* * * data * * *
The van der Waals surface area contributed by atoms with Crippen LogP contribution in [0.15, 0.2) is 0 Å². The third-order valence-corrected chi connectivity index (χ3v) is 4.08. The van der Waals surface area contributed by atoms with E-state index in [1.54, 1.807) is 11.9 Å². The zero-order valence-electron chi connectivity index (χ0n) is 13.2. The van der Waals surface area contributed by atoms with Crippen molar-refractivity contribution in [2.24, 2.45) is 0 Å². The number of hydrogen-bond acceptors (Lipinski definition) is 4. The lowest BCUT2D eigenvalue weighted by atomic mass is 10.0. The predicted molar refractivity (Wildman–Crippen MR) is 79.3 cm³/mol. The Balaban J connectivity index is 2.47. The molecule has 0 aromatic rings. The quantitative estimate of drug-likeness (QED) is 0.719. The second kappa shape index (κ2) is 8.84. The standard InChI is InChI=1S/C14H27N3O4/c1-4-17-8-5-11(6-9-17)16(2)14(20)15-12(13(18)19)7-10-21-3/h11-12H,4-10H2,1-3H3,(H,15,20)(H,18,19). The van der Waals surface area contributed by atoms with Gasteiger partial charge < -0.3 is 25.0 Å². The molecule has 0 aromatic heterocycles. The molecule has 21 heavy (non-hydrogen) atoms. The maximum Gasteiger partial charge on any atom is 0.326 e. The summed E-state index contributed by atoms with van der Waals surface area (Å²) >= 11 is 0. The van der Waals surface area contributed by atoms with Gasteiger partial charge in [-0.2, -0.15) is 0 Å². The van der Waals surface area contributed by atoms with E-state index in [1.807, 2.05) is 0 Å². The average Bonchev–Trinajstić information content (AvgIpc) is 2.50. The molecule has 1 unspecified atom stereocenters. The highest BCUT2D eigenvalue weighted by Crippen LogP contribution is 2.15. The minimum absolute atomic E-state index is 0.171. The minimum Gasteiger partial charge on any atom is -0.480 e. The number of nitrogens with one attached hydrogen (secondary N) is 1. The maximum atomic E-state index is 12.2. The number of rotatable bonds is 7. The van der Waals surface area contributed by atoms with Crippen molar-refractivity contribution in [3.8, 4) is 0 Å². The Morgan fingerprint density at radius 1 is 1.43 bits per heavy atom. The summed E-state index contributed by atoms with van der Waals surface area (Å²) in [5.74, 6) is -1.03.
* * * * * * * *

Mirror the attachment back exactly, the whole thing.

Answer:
The van der Waals surface area contributed by atoms with Crippen LogP contribution in [0.15, 0.2) is 0 Å². The third-order valence-corrected chi connectivity index (χ3v) is 4.08. The van der Waals surface area contributed by atoms with E-state index in [1.54, 1.807) is 11.9 Å². The zero-order valence-electron chi connectivity index (χ0n) is 13.2. The van der Waals surface area contributed by atoms with Crippen molar-refractivity contribution in [2.24, 2.45) is 0 Å². The number of hydrogen-bond acceptors (Lipinski definition) is 4. The lowest BCUT2D eigenvalue weighted by atomic mass is 10.0. The predicted molar refractivity (Wildman–Crippen MR) is 79.3 cm³/mol. The Balaban J connectivity index is 2.47. The molecule has 0 aromatic rings. The quantitative estimate of drug-likeness (QED) is 0.719. The second kappa shape index (κ2) is 8.84. The standard InChI is InChI=1S/C14H27N3O4/c1-4-17-8-5-11(6-9-17)16(2)14(20)15-12(13(18)19)7-10-21-3/h11-12H,4-10H2,1-3H3,(H,15,20)(H,18,19). The van der Waals surface area contributed by atoms with Gasteiger partial charge < -0.3 is 25.0 Å². The molecule has 0 aromatic heterocycles. The molecule has 21 heavy (non-hydrogen) atoms. The maximum Gasteiger partial charge on any atom is 0.326 e. The summed E-state index contributed by atoms with van der Waals surface area (Å²) >= 11 is 0. The van der Waals surface area contributed by atoms with Gasteiger partial charge in [-0.2, -0.15) is 0 Å². The van der Waals surface area contributed by atoms with E-state index in [1.807, 2.05) is 0 Å². The average Bonchev–Trinajstić information content (AvgIpc) is 2.50. The molecule has 1 unspecified atom stereocenters. The highest BCUT2D eigenvalue weighted by Crippen LogP contribution is 2.15. The minimum absolute atomic E-state index is 0.171. The minimum Gasteiger partial charge on any atom is -0.480 e. The number of nitrogens with one attached hydrogen (secondary N) is 1. The maximum atomic E-state index is 12.2. The number of rotatable bonds is 7. The van der Waals surface area contributed by atoms with Crippen molar-refractivity contribution in [3.8, 4) is 0 Å². The Morgan fingerprint density at radius 1 is 1.43 bits per heavy atom. The summed E-state index contributed by atoms with van der Waals surface area (Å²) in [5.74, 6) is -1.03.